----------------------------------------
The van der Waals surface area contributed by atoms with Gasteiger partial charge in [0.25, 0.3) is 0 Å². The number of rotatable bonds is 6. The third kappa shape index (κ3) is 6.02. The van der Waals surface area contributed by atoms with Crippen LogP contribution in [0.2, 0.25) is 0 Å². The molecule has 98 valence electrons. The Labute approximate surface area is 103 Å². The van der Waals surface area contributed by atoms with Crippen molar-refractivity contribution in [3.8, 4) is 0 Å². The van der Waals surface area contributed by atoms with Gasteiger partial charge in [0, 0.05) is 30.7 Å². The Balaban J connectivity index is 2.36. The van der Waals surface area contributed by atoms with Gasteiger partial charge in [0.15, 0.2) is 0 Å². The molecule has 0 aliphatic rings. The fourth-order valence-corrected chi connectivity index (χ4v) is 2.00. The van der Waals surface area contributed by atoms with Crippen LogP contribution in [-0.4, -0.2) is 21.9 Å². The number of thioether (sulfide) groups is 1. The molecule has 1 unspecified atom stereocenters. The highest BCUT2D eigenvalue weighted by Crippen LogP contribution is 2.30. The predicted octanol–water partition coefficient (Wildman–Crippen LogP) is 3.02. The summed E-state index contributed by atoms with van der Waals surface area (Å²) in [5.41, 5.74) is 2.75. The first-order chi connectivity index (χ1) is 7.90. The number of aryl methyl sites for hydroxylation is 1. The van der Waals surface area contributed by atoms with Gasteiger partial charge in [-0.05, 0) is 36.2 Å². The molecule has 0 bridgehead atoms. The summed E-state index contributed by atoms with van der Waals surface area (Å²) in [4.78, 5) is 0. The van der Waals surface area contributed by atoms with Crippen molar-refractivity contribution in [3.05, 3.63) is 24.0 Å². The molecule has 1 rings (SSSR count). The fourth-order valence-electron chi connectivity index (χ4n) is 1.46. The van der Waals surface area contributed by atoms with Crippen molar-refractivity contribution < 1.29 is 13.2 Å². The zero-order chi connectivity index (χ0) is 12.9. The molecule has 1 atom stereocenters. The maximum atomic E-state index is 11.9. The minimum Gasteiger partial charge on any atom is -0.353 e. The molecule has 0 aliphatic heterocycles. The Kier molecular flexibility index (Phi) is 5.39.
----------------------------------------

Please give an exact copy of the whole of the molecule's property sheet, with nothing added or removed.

The van der Waals surface area contributed by atoms with Gasteiger partial charge in [0.25, 0.3) is 0 Å². The number of rotatable bonds is 6. The third kappa shape index (κ3) is 6.02. The van der Waals surface area contributed by atoms with Crippen LogP contribution in [0.2, 0.25) is 0 Å². The molecule has 98 valence electrons. The Labute approximate surface area is 103 Å². The van der Waals surface area contributed by atoms with Crippen molar-refractivity contribution in [3.8, 4) is 0 Å². The van der Waals surface area contributed by atoms with Gasteiger partial charge in [0, 0.05) is 30.7 Å². The Balaban J connectivity index is 2.36. The van der Waals surface area contributed by atoms with Gasteiger partial charge in [0.15, 0.2) is 0 Å². The molecule has 0 aliphatic rings. The fourth-order valence-corrected chi connectivity index (χ4v) is 2.00. The van der Waals surface area contributed by atoms with Crippen LogP contribution in [-0.4, -0.2) is 21.9 Å². The number of thioether (sulfide) groups is 1. The molecule has 1 unspecified atom stereocenters. The highest BCUT2D eigenvalue weighted by Crippen LogP contribution is 2.30. The predicted octanol–water partition coefficient (Wildman–Crippen LogP) is 3.02. The summed E-state index contributed by atoms with van der Waals surface area (Å²) in [5.41, 5.74) is 2.75. The first-order chi connectivity index (χ1) is 7.90. The number of aryl methyl sites for hydroxylation is 1. The van der Waals surface area contributed by atoms with Gasteiger partial charge in [-0.05, 0) is 36.2 Å². The molecule has 0 bridgehead atoms. The summed E-state index contributed by atoms with van der Waals surface area (Å²) in [4.78, 5) is 0. The van der Waals surface area contributed by atoms with Crippen molar-refractivity contribution in [3.05, 3.63) is 24.0 Å². The molecule has 1 rings (SSSR count). The fourth-order valence-electron chi connectivity index (χ4n) is 1.46. The van der Waals surface area contributed by atoms with Crippen molar-refractivity contribution < 1.29 is 13.2 Å². The zero-order chi connectivity index (χ0) is 12.9. The molecule has 1 atom stereocenters. The maximum atomic E-state index is 11.9. The minimum Gasteiger partial charge on any atom is -0.353 e. The molecule has 0 aliphatic heterocycles. The Kier molecular flexibility index (Phi) is 5.39.